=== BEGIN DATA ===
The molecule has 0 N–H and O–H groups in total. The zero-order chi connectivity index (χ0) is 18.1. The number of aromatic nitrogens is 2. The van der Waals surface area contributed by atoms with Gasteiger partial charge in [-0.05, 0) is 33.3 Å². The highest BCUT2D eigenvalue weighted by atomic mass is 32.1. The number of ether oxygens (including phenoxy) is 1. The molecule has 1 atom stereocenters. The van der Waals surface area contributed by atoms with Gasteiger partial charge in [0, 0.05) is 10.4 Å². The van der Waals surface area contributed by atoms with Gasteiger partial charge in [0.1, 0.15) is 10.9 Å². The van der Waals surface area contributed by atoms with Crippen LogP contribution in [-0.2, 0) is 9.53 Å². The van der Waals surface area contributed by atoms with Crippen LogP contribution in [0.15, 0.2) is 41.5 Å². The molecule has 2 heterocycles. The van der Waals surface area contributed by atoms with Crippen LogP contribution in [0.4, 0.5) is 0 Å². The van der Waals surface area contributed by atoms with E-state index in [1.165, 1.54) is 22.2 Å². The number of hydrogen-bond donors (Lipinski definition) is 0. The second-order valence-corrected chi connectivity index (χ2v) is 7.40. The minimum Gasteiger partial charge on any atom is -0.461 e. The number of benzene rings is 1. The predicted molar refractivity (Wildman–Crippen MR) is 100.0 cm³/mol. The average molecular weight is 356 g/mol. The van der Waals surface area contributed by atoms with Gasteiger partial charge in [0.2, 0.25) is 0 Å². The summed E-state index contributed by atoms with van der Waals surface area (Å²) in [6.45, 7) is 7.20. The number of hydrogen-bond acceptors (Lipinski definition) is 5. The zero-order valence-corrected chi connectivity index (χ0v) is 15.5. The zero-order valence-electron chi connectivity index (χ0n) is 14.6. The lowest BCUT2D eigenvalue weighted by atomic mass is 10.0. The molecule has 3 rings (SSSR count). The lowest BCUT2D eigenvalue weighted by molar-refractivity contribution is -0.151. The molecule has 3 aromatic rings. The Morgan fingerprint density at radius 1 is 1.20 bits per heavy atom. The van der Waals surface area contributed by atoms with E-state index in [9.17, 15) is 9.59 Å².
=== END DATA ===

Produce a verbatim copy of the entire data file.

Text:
The molecule has 0 N–H and O–H groups in total. The zero-order chi connectivity index (χ0) is 18.1. The number of aromatic nitrogens is 2. The van der Waals surface area contributed by atoms with Gasteiger partial charge in [-0.05, 0) is 33.3 Å². The highest BCUT2D eigenvalue weighted by atomic mass is 32.1. The number of ether oxygens (including phenoxy) is 1. The molecule has 1 atom stereocenters. The van der Waals surface area contributed by atoms with Gasteiger partial charge in [0, 0.05) is 10.4 Å². The van der Waals surface area contributed by atoms with Gasteiger partial charge in [0.1, 0.15) is 10.9 Å². The van der Waals surface area contributed by atoms with Crippen LogP contribution in [-0.2, 0) is 9.53 Å². The van der Waals surface area contributed by atoms with Crippen LogP contribution in [0.15, 0.2) is 41.5 Å². The molecule has 2 heterocycles. The van der Waals surface area contributed by atoms with Crippen LogP contribution in [0.4, 0.5) is 0 Å². The van der Waals surface area contributed by atoms with E-state index in [1.165, 1.54) is 22.2 Å². The number of hydrogen-bond donors (Lipinski definition) is 0. The second-order valence-corrected chi connectivity index (χ2v) is 7.40. The minimum Gasteiger partial charge on any atom is -0.461 e. The number of benzene rings is 1. The predicted molar refractivity (Wildman–Crippen MR) is 100.0 cm³/mol. The average molecular weight is 356 g/mol. The van der Waals surface area contributed by atoms with Gasteiger partial charge in [0.2, 0.25) is 0 Å². The summed E-state index contributed by atoms with van der Waals surface area (Å²) in [6.45, 7) is 7.20. The number of hydrogen-bond acceptors (Lipinski definition) is 5. The zero-order valence-corrected chi connectivity index (χ0v) is 15.5. The zero-order valence-electron chi connectivity index (χ0n) is 14.6. The lowest BCUT2D eigenvalue weighted by atomic mass is 10.0. The molecule has 3 rings (SSSR count). The lowest BCUT2D eigenvalue weighted by molar-refractivity contribution is -0.151. The molecule has 3 aromatic rings. The Morgan fingerprint density at radius 1 is 1.20 bits per heavy atom. The van der Waals surface area contributed by atoms with E-state index in [9.17, 15) is 9.59 Å².